Genome assembly using Nanopore-guided long and error-free DNA reads
2nd January 2014 - BMC Genomics
Long-read sequencing technologies were launched a few years ago, and in contrast with short-read sequencing technologies, they offered a promise of solving assembly problems for large and complex genomes. Moreover by providing long-range information, it could also solve haplotype phasing. However, existing long-read technologies still have several limitations that complicate their use for most research laboratories, as well as in large and/or complex genome projects. In 2014, Oxford Nanopore released the MinION® device, a small and low-cost single-molecule nanopore sequencer, which offers the possibility of sequencing long DNA fragments.
The assembly of long reads generated using the Oxford Nanopore MinION® instrument is challenging as existing assemblers were not implemented to deal with long reads exhibiting close to 30% of errors. Here, we presented a hybrid approach developed to take advantage of data generated using MinION® device. We sequenced a well-known bacterium, Acinetobacter baylyi ADP1 and applied our method to obtain a highly contiguous (one single contig) and accurate genome assembly even in repetitive regions, in contrast to an Illumina-only assembly. Our hybrid strategy was able to generate NaS (Nanopore Synthetic-long) reads up to 60 kb that aligned entirely and with no error to the reference genome and that spanned highly conserved repetitive regions. The average accuracy of NaS reads reached 99.99% without losing the initial size of the input MinION® reads.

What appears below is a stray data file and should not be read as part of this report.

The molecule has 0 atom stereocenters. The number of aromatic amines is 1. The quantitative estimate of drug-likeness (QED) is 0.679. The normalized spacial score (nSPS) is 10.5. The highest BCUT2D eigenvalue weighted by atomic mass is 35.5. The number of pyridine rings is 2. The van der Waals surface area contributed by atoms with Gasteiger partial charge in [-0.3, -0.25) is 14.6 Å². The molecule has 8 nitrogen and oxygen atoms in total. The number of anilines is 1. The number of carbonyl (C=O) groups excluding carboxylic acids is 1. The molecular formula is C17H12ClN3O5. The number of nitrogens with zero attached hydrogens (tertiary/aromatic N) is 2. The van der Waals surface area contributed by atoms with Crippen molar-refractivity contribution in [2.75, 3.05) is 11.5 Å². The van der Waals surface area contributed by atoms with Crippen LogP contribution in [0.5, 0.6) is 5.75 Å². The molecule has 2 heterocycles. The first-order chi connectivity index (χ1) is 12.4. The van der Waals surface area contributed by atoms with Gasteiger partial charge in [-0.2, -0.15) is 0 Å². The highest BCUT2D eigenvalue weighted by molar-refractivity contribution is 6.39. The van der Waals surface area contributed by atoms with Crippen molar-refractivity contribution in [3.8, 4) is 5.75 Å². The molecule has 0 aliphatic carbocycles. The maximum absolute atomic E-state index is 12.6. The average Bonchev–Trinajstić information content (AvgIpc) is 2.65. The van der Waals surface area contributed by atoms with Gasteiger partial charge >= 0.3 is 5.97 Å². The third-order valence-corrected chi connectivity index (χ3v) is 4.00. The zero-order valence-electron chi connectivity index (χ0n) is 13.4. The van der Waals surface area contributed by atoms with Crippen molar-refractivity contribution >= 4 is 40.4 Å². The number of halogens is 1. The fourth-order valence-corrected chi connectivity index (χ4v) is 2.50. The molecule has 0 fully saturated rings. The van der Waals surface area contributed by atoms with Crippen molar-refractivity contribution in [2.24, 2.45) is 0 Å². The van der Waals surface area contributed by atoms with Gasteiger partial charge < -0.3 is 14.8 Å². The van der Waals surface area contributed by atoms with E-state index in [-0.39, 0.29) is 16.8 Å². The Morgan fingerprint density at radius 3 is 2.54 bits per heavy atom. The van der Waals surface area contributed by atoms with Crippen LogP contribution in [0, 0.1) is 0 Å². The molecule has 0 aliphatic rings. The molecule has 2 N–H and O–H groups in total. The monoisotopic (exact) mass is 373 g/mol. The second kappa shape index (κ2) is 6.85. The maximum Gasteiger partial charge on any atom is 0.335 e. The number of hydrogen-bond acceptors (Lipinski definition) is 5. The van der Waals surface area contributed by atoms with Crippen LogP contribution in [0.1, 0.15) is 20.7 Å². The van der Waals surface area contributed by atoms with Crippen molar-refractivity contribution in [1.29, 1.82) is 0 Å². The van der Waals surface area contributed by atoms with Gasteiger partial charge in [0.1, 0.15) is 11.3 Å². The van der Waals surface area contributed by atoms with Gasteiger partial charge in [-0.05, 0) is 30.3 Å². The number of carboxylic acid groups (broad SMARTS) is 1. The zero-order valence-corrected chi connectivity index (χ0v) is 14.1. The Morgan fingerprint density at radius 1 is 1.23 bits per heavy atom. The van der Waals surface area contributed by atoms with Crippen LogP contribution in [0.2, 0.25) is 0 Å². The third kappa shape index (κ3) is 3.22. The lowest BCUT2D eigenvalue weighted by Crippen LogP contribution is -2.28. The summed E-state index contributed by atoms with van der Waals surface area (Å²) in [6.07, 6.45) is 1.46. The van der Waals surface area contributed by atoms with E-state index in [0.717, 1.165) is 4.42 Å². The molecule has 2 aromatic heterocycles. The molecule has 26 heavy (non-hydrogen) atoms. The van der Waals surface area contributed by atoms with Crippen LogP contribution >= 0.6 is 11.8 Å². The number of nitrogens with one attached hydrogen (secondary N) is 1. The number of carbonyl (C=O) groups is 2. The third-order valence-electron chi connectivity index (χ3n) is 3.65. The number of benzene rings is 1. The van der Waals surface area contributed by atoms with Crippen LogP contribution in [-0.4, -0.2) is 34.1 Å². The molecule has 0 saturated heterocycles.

We described NaS tool, a hybrid approach allowing the sequencing of microbial genomes using the MinION® device. Our method, based ideally on 20x and 50x of NaS and Illumina reads respectively, provides an efficient and cost-effective way of sequencing microbial or small eukaryotic genomes in a very short time even in small facilities. Moreover, we demonstrated that although the Oxford Nanopore technology is a relatively new sequencing technology, currently with a high error rate, it is already useful in the generation of high-quality genome assemblies.